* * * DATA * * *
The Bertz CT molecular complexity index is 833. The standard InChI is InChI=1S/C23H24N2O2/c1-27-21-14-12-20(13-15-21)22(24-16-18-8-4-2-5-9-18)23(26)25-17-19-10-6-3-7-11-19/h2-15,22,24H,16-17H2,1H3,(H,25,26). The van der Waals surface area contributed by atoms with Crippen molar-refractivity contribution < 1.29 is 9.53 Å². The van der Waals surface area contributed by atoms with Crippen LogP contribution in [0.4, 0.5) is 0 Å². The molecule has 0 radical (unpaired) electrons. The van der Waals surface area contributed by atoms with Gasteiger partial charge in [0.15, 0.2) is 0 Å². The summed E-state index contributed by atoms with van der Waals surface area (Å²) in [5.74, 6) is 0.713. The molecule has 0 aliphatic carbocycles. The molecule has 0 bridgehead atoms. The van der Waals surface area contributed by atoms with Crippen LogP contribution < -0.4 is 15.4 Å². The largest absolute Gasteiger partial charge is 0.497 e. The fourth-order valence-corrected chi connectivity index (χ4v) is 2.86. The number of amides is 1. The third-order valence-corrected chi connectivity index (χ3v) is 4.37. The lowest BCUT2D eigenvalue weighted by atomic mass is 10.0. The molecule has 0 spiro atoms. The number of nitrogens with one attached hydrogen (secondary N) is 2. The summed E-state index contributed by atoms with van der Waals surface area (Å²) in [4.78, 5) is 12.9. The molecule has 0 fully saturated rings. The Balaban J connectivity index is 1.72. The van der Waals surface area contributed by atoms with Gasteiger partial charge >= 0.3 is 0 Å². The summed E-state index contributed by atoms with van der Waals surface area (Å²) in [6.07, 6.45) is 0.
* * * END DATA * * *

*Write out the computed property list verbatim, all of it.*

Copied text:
The Bertz CT molecular complexity index is 833. The standard InChI is InChI=1S/C23H24N2O2/c1-27-21-14-12-20(13-15-21)22(24-16-18-8-4-2-5-9-18)23(26)25-17-19-10-6-3-7-11-19/h2-15,22,24H,16-17H2,1H3,(H,25,26). The van der Waals surface area contributed by atoms with Crippen molar-refractivity contribution < 1.29 is 9.53 Å². The van der Waals surface area contributed by atoms with Crippen LogP contribution in [0.4, 0.5) is 0 Å². The molecule has 0 radical (unpaired) electrons. The van der Waals surface area contributed by atoms with Gasteiger partial charge in [0.15, 0.2) is 0 Å². The summed E-state index contributed by atoms with van der Waals surface area (Å²) in [5.74, 6) is 0.713. The molecule has 0 aliphatic carbocycles. The molecule has 0 bridgehead atoms. The van der Waals surface area contributed by atoms with Crippen LogP contribution < -0.4 is 15.4 Å². The largest absolute Gasteiger partial charge is 0.497 e. The fourth-order valence-corrected chi connectivity index (χ4v) is 2.86. The number of amides is 1. The third-order valence-corrected chi connectivity index (χ3v) is 4.37. The lowest BCUT2D eigenvalue weighted by atomic mass is 10.0. The molecule has 0 spiro atoms. The number of nitrogens with one attached hydrogen (secondary N) is 2. The summed E-state index contributed by atoms with van der Waals surface area (Å²) in [4.78, 5) is 12.9. The molecule has 0 fully saturated rings. The Balaban J connectivity index is 1.72. The van der Waals surface area contributed by atoms with Gasteiger partial charge >= 0.3 is 0 Å². The summed E-state index contributed by atoms with van der Waals surface area (Å²) in [6.07, 6.45) is 0.